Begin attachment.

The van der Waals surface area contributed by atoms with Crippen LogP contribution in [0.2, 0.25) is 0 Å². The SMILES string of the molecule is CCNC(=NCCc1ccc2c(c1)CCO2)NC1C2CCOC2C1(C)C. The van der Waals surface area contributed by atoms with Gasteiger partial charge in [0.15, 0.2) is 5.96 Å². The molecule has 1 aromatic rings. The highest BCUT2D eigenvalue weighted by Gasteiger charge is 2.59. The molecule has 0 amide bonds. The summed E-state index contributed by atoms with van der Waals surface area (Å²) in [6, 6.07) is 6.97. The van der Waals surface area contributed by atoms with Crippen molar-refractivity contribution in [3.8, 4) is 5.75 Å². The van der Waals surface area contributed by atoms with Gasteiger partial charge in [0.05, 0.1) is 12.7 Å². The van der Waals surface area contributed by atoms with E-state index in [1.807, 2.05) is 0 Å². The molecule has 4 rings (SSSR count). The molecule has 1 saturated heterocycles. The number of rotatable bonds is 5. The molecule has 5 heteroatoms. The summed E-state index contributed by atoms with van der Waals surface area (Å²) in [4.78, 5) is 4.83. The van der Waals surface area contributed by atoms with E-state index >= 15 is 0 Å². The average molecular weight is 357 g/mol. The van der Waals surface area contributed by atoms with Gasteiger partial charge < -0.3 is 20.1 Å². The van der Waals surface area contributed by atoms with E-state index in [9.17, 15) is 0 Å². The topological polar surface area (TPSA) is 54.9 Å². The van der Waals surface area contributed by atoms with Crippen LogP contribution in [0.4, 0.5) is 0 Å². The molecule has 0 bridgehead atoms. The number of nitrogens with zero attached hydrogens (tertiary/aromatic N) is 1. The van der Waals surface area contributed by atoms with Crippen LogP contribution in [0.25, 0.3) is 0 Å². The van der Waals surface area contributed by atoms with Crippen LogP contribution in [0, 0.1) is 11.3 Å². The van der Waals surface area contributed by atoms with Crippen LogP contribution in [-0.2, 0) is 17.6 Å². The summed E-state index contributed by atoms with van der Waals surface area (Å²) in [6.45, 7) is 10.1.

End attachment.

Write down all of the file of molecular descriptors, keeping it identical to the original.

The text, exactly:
The van der Waals surface area contributed by atoms with Crippen LogP contribution in [0.2, 0.25) is 0 Å². The SMILES string of the molecule is CCNC(=NCCc1ccc2c(c1)CCO2)NC1C2CCOC2C1(C)C. The van der Waals surface area contributed by atoms with Gasteiger partial charge in [0.15, 0.2) is 5.96 Å². The molecule has 1 aromatic rings. The highest BCUT2D eigenvalue weighted by Gasteiger charge is 2.59. The molecule has 0 amide bonds. The summed E-state index contributed by atoms with van der Waals surface area (Å²) in [6, 6.07) is 6.97. The van der Waals surface area contributed by atoms with Crippen molar-refractivity contribution in [3.8, 4) is 5.75 Å². The van der Waals surface area contributed by atoms with Gasteiger partial charge in [0.05, 0.1) is 12.7 Å². The van der Waals surface area contributed by atoms with E-state index in [1.807, 2.05) is 0 Å². The molecule has 4 rings (SSSR count). The molecule has 1 saturated heterocycles. The number of rotatable bonds is 5. The molecule has 5 heteroatoms. The summed E-state index contributed by atoms with van der Waals surface area (Å²) in [4.78, 5) is 4.83. The van der Waals surface area contributed by atoms with E-state index >= 15 is 0 Å². The average molecular weight is 357 g/mol. The van der Waals surface area contributed by atoms with Gasteiger partial charge < -0.3 is 20.1 Å². The van der Waals surface area contributed by atoms with E-state index in [9.17, 15) is 0 Å². The topological polar surface area (TPSA) is 54.9 Å². The van der Waals surface area contributed by atoms with Crippen LogP contribution in [0.4, 0.5) is 0 Å². The molecule has 0 bridgehead atoms. The number of nitrogens with zero attached hydrogens (tertiary/aromatic N) is 1. The van der Waals surface area contributed by atoms with Crippen LogP contribution in [0.25, 0.3) is 0 Å². The van der Waals surface area contributed by atoms with Crippen LogP contribution in [0, 0.1) is 11.3 Å². The van der Waals surface area contributed by atoms with Crippen LogP contribution in [-0.2, 0) is 17.6 Å². The summed E-state index contributed by atoms with van der Waals surface area (Å²) in [6.45, 7) is 10.1.